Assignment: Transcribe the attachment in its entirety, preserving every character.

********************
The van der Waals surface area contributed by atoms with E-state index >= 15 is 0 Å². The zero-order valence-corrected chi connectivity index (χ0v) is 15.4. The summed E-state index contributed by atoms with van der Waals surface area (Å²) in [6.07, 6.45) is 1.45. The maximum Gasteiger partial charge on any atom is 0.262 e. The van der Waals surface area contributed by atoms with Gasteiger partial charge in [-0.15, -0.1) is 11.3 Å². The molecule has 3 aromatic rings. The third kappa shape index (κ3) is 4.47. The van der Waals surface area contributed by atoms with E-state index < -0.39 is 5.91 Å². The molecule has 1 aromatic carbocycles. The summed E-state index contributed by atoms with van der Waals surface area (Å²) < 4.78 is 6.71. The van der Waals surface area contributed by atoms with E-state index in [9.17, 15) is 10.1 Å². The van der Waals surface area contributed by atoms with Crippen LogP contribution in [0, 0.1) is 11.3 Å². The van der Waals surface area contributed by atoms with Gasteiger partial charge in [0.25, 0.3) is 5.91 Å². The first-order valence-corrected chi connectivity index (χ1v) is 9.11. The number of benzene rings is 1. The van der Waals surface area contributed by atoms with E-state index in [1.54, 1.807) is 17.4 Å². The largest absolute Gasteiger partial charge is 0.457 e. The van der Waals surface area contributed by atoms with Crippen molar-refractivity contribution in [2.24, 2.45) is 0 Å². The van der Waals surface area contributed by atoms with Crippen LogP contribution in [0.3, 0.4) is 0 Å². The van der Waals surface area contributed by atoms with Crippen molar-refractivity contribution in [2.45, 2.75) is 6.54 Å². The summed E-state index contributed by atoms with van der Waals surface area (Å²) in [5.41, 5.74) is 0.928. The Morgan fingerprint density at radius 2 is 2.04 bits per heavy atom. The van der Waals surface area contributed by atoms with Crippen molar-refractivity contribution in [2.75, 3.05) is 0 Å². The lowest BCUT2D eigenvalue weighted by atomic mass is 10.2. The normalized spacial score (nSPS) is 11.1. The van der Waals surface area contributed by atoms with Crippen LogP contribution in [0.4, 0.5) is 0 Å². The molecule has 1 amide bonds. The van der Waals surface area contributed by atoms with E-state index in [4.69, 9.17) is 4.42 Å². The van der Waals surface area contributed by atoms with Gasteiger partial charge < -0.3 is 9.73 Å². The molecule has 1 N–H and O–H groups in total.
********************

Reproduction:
The van der Waals surface area contributed by atoms with E-state index >= 15 is 0 Å². The zero-order valence-corrected chi connectivity index (χ0v) is 15.4. The summed E-state index contributed by atoms with van der Waals surface area (Å²) in [6.07, 6.45) is 1.45. The maximum Gasteiger partial charge on any atom is 0.262 e. The van der Waals surface area contributed by atoms with Gasteiger partial charge in [-0.15, -0.1) is 11.3 Å². The molecule has 3 aromatic rings. The third kappa shape index (κ3) is 4.47. The van der Waals surface area contributed by atoms with E-state index < -0.39 is 5.91 Å². The molecule has 1 aromatic carbocycles. The summed E-state index contributed by atoms with van der Waals surface area (Å²) < 4.78 is 6.71. The van der Waals surface area contributed by atoms with E-state index in [9.17, 15) is 10.1 Å². The van der Waals surface area contributed by atoms with Crippen LogP contribution in [0, 0.1) is 11.3 Å². The van der Waals surface area contributed by atoms with Gasteiger partial charge in [0.25, 0.3) is 5.91 Å². The first-order valence-corrected chi connectivity index (χ1v) is 9.11. The number of benzene rings is 1. The van der Waals surface area contributed by atoms with E-state index in [1.54, 1.807) is 17.4 Å². The largest absolute Gasteiger partial charge is 0.457 e. The van der Waals surface area contributed by atoms with Crippen molar-refractivity contribution in [2.24, 2.45) is 0 Å². The van der Waals surface area contributed by atoms with Crippen LogP contribution in [0.3, 0.4) is 0 Å². The van der Waals surface area contributed by atoms with Crippen molar-refractivity contribution in [2.45, 2.75) is 6.54 Å². The summed E-state index contributed by atoms with van der Waals surface area (Å²) in [5.41, 5.74) is 0.928. The Morgan fingerprint density at radius 2 is 2.04 bits per heavy atom. The van der Waals surface area contributed by atoms with Crippen molar-refractivity contribution in [2.75, 3.05) is 0 Å². The lowest BCUT2D eigenvalue weighted by atomic mass is 10.2. The normalized spacial score (nSPS) is 11.1. The van der Waals surface area contributed by atoms with Crippen LogP contribution in [0.4, 0.5) is 0 Å². The molecule has 1 amide bonds. The van der Waals surface area contributed by atoms with E-state index in [4.69, 9.17) is 4.42 Å². The van der Waals surface area contributed by atoms with Gasteiger partial charge < -0.3 is 9.73 Å². The molecule has 1 N–H and O–H groups in total.